What is up with this whole interment and imbalment thing? Now I know there are some faiths that require burial of the body – Judaism is one, I believe – but overall I don’t get it. You’re dead – remember the whole “ashes to ashes, dust to dust” thing? Why in the world would anyone want to inject preservatives into their corpse, then hermetically seal it in not one but two airtight containers (the coffin and the sarcophagus)? Why would you want to preserve the corpse? Oh, and let’s clear up that “preserve” misnomer as well. A body that is embalmed and sealed in a coffin and sarcophagus is not “preserved”. When processed this way a corpse goes through a process (autolysis and putrifaction) where it is converted to a predominately alkaline state known as adipocere, or “grave wax“.

Let me put that into layman’s terms. An embalmed and interred body gets converted to, well, soap.

I mean, I would get it if you let the mortician do some type of preservation, such as an embalming, to preserve and enhance the body for a viewing – if the viewing/service isn’t going to be for a few days after death. But why the airtight coffin and crypt? Why impede the natural process of letting the corpse return to the earth? Why not simply get planted in a pine box (ok, make it pretty if you want, but not such that it won’t break down), and let nature do what nature does?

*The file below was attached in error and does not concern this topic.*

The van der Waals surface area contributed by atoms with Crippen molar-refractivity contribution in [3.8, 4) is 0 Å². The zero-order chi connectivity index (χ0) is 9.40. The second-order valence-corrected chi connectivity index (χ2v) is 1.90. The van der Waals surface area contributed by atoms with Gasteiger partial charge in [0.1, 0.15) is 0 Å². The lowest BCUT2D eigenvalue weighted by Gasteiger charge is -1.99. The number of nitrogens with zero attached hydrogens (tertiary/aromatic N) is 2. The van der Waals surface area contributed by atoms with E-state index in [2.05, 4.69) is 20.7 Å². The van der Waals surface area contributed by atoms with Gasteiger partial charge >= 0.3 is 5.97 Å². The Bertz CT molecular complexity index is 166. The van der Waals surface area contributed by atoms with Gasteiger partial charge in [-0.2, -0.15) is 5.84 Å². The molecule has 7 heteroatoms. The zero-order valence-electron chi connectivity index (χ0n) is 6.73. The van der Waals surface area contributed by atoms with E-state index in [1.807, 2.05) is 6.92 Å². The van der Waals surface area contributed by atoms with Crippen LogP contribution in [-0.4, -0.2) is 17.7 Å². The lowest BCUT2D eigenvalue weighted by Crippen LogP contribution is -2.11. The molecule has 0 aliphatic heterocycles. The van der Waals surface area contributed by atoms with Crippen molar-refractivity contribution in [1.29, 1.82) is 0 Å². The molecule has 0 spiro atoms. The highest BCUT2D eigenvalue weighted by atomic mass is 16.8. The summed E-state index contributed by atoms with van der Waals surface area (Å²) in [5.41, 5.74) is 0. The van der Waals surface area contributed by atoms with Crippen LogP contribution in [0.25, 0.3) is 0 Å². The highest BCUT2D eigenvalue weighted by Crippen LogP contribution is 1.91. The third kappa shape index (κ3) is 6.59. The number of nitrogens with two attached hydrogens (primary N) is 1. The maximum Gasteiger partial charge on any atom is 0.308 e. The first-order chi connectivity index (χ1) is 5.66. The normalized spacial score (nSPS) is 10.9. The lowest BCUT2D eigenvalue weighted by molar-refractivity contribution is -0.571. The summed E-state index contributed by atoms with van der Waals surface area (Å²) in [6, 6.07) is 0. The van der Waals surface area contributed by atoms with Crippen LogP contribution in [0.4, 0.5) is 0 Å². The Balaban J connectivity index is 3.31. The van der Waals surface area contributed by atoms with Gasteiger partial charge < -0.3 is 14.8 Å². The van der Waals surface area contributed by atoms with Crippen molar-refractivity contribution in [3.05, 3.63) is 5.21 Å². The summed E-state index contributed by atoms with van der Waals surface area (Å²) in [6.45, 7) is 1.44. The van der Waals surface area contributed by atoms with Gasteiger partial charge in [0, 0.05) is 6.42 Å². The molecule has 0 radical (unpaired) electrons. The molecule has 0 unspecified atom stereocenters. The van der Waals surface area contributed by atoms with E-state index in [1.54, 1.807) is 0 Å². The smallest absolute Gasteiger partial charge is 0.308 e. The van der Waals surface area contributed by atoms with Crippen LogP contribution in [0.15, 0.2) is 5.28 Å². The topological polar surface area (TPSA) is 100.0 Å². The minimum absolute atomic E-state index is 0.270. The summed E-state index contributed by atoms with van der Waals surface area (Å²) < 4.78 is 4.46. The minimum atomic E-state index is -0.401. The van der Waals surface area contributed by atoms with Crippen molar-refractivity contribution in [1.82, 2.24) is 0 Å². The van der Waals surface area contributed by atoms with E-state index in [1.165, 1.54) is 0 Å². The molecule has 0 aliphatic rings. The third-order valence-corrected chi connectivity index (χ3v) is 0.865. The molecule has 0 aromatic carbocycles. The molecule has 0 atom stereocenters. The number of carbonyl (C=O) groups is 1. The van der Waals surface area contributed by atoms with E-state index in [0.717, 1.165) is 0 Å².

I just don’t get it – in MY opinion attempts to preserve a body (especially if it is your own wishes) is vainglorious. Why not be buried in such a way as to break down naturally as quickly as possible – obviously within health codes? Me personally, I am going to be cremated (or, as mentioned earlier, Kelsey can feed me to the dogs :) ). But, my question remains – I want to understand the reasoning and thought process behind preserving a body after you’re dead – why?

So, if you have an opinion, or can explain this to me, please do so.

**If you ever catch on fire, avoid looking in a mirror. I’d bet that’s what REALLY throws you into a panic.